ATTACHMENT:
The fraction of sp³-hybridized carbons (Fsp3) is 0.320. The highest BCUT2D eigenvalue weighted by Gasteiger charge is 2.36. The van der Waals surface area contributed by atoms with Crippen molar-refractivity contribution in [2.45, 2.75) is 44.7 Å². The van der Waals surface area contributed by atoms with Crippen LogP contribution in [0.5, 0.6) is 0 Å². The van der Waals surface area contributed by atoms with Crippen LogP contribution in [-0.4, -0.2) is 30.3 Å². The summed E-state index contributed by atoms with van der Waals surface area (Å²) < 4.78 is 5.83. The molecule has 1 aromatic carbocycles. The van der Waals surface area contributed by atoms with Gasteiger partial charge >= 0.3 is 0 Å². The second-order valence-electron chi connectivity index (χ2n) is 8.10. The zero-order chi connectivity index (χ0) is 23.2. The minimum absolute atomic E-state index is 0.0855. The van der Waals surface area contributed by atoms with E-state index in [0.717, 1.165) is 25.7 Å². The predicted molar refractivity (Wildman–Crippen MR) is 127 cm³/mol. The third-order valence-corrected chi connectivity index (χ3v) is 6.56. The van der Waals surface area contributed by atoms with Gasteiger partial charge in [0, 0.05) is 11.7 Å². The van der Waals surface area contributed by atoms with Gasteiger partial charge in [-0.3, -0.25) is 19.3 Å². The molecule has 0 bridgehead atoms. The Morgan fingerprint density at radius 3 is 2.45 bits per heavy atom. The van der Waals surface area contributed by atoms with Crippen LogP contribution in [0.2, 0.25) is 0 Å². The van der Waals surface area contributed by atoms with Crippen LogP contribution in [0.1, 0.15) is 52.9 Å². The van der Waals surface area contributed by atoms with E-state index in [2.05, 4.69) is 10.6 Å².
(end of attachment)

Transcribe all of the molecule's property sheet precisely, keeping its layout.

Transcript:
The fraction of sp³-hybridized carbons (Fsp3) is 0.320. The highest BCUT2D eigenvalue weighted by Gasteiger charge is 2.36. The van der Waals surface area contributed by atoms with Crippen molar-refractivity contribution in [2.45, 2.75) is 44.7 Å². The van der Waals surface area contributed by atoms with Crippen LogP contribution in [0.5, 0.6) is 0 Å². The van der Waals surface area contributed by atoms with Crippen LogP contribution in [-0.4, -0.2) is 30.3 Å². The summed E-state index contributed by atoms with van der Waals surface area (Å²) < 4.78 is 5.83. The molecule has 1 aromatic carbocycles. The van der Waals surface area contributed by atoms with Gasteiger partial charge >= 0.3 is 0 Å². The second-order valence-electron chi connectivity index (χ2n) is 8.10. The zero-order chi connectivity index (χ0) is 23.2. The minimum absolute atomic E-state index is 0.0855. The van der Waals surface area contributed by atoms with E-state index in [0.717, 1.165) is 25.7 Å². The predicted molar refractivity (Wildman–Crippen MR) is 127 cm³/mol. The third-order valence-corrected chi connectivity index (χ3v) is 6.56. The van der Waals surface area contributed by atoms with Gasteiger partial charge in [0, 0.05) is 11.7 Å². The van der Waals surface area contributed by atoms with Gasteiger partial charge in [-0.3, -0.25) is 19.3 Å². The molecule has 0 bridgehead atoms. The Morgan fingerprint density at radius 3 is 2.45 bits per heavy atom. The van der Waals surface area contributed by atoms with Crippen LogP contribution in [0.2, 0.25) is 0 Å². The van der Waals surface area contributed by atoms with Crippen LogP contribution in [0.1, 0.15) is 52.9 Å². The van der Waals surface area contributed by atoms with E-state index in [2.05, 4.69) is 10.6 Å².